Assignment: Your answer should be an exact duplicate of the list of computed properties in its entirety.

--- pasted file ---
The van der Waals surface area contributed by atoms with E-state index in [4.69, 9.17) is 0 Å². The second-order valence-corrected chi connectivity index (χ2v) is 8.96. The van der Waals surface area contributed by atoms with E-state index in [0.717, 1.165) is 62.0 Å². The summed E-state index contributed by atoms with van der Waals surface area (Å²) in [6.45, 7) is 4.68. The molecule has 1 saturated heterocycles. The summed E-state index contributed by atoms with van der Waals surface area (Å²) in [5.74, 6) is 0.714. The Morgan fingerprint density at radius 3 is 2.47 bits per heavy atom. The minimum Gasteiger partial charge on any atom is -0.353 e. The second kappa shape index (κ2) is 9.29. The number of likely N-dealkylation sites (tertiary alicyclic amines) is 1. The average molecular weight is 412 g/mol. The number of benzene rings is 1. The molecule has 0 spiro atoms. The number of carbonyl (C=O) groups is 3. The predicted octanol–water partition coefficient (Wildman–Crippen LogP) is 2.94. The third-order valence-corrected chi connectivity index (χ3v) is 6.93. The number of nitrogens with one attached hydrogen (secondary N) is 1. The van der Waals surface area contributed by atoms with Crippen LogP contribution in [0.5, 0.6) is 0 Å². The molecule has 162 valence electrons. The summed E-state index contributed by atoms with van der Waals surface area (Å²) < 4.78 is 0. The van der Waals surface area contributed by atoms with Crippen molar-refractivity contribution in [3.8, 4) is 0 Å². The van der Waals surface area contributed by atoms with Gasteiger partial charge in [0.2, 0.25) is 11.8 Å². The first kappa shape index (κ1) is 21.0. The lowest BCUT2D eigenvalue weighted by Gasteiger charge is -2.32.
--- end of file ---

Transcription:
The van der Waals surface area contributed by atoms with E-state index in [4.69, 9.17) is 0 Å². The second-order valence-corrected chi connectivity index (χ2v) is 8.96. The van der Waals surface area contributed by atoms with E-state index in [0.717, 1.165) is 62.0 Å². The summed E-state index contributed by atoms with van der Waals surface area (Å²) in [6.45, 7) is 4.68. The molecule has 1 saturated heterocycles. The summed E-state index contributed by atoms with van der Waals surface area (Å²) in [5.74, 6) is 0.714. The Morgan fingerprint density at radius 3 is 2.47 bits per heavy atom. The minimum Gasteiger partial charge on any atom is -0.353 e. The second kappa shape index (κ2) is 9.29. The number of likely N-dealkylation sites (tertiary alicyclic amines) is 1. The average molecular weight is 412 g/mol. The number of benzene rings is 1. The molecule has 0 spiro atoms. The number of carbonyl (C=O) groups is 3. The predicted octanol–water partition coefficient (Wildman–Crippen LogP) is 2.94. The third-order valence-corrected chi connectivity index (χ3v) is 6.93. The number of nitrogens with one attached hydrogen (secondary N) is 1. The van der Waals surface area contributed by atoms with Crippen LogP contribution in [0.5, 0.6) is 0 Å². The molecule has 162 valence electrons. The summed E-state index contributed by atoms with van der Waals surface area (Å²) < 4.78 is 0. The van der Waals surface area contributed by atoms with Crippen molar-refractivity contribution in [3.8, 4) is 0 Å². The van der Waals surface area contributed by atoms with Gasteiger partial charge in [0.2, 0.25) is 11.8 Å². The first kappa shape index (κ1) is 21.0. The lowest BCUT2D eigenvalue weighted by Gasteiger charge is -2.32.